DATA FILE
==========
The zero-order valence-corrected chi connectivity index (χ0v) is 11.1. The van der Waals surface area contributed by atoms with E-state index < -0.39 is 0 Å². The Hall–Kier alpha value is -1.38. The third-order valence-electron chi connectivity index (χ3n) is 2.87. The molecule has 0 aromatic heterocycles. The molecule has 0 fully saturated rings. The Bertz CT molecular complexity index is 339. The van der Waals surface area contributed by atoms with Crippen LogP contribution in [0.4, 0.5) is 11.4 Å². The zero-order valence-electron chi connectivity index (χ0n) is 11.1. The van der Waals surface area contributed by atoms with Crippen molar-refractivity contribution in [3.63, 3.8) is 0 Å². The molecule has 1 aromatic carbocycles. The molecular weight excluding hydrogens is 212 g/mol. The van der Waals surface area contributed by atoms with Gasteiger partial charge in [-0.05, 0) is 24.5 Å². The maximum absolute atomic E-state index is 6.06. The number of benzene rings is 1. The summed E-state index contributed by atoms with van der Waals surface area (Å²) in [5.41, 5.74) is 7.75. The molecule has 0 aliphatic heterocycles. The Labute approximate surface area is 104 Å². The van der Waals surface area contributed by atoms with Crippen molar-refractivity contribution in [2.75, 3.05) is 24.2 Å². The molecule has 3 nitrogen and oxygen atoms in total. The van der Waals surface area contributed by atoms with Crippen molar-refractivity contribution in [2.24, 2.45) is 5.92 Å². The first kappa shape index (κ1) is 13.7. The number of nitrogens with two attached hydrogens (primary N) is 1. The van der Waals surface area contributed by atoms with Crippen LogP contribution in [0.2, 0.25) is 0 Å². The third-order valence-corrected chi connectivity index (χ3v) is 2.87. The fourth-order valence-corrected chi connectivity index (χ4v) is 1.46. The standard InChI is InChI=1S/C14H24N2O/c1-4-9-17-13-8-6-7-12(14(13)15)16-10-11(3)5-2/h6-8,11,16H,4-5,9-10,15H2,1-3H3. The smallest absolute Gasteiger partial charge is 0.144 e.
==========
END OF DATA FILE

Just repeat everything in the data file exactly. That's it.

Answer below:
The zero-order valence-corrected chi connectivity index (χ0v) is 11.1. The van der Waals surface area contributed by atoms with E-state index < -0.39 is 0 Å². The Hall–Kier alpha value is -1.38. The third-order valence-electron chi connectivity index (χ3n) is 2.87. The molecule has 0 aromatic heterocycles. The molecule has 0 fully saturated rings. The Bertz CT molecular complexity index is 339. The van der Waals surface area contributed by atoms with Crippen LogP contribution in [0.4, 0.5) is 11.4 Å². The zero-order valence-electron chi connectivity index (χ0n) is 11.1. The van der Waals surface area contributed by atoms with Crippen molar-refractivity contribution in [3.63, 3.8) is 0 Å². The molecule has 1 aromatic carbocycles. The molecular weight excluding hydrogens is 212 g/mol. The van der Waals surface area contributed by atoms with Gasteiger partial charge in [-0.05, 0) is 24.5 Å². The maximum absolute atomic E-state index is 6.06. The number of benzene rings is 1. The summed E-state index contributed by atoms with van der Waals surface area (Å²) in [5.41, 5.74) is 7.75. The molecule has 0 aliphatic heterocycles. The Labute approximate surface area is 104 Å². The van der Waals surface area contributed by atoms with Crippen molar-refractivity contribution in [2.75, 3.05) is 24.2 Å². The molecule has 3 nitrogen and oxygen atoms in total. The van der Waals surface area contributed by atoms with Crippen molar-refractivity contribution in [2.24, 2.45) is 5.92 Å². The first kappa shape index (κ1) is 13.7. The number of nitrogens with two attached hydrogens (primary N) is 1. The van der Waals surface area contributed by atoms with Crippen LogP contribution in [0.2, 0.25) is 0 Å². The third-order valence-corrected chi connectivity index (χ3v) is 2.87. The fourth-order valence-corrected chi connectivity index (χ4v) is 1.46. The standard InChI is InChI=1S/C14H24N2O/c1-4-9-17-13-8-6-7-12(14(13)15)16-10-11(3)5-2/h6-8,11,16H,4-5,9-10,15H2,1-3H3. The smallest absolute Gasteiger partial charge is 0.144 e.